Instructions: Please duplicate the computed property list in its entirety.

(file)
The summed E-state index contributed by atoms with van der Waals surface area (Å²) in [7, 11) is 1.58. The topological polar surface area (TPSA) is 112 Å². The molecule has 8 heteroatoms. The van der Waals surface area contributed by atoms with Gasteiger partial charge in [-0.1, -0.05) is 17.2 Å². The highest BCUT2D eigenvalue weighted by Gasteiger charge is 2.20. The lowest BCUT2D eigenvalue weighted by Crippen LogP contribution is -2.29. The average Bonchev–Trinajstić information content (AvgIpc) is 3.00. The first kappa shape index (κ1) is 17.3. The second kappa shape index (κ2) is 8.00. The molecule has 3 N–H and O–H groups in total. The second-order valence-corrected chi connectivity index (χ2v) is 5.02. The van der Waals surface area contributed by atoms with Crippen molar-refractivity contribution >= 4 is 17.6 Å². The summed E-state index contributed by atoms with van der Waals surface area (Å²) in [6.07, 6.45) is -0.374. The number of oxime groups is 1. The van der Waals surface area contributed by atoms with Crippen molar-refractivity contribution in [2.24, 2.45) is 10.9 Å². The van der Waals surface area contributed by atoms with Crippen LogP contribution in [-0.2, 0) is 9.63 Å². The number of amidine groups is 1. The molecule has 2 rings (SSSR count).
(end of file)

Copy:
The summed E-state index contributed by atoms with van der Waals surface area (Å²) in [7, 11) is 1.58. The topological polar surface area (TPSA) is 112 Å². The molecule has 8 heteroatoms. The van der Waals surface area contributed by atoms with Gasteiger partial charge in [-0.1, -0.05) is 17.2 Å². The highest BCUT2D eigenvalue weighted by Gasteiger charge is 2.20. The lowest BCUT2D eigenvalue weighted by Crippen LogP contribution is -2.29. The average Bonchev–Trinajstić information content (AvgIpc) is 3.00. The first kappa shape index (κ1) is 17.3. The second kappa shape index (κ2) is 8.00. The molecule has 3 N–H and O–H groups in total. The second-order valence-corrected chi connectivity index (χ2v) is 5.02. The van der Waals surface area contributed by atoms with Crippen molar-refractivity contribution >= 4 is 17.6 Å². The summed E-state index contributed by atoms with van der Waals surface area (Å²) in [6.07, 6.45) is -0.374. The number of oxime groups is 1. The van der Waals surface area contributed by atoms with Crippen molar-refractivity contribution in [2.24, 2.45) is 10.9 Å². The van der Waals surface area contributed by atoms with Crippen LogP contribution in [-0.2, 0) is 9.63 Å². The number of amidine groups is 1. The molecule has 2 rings (SSSR count).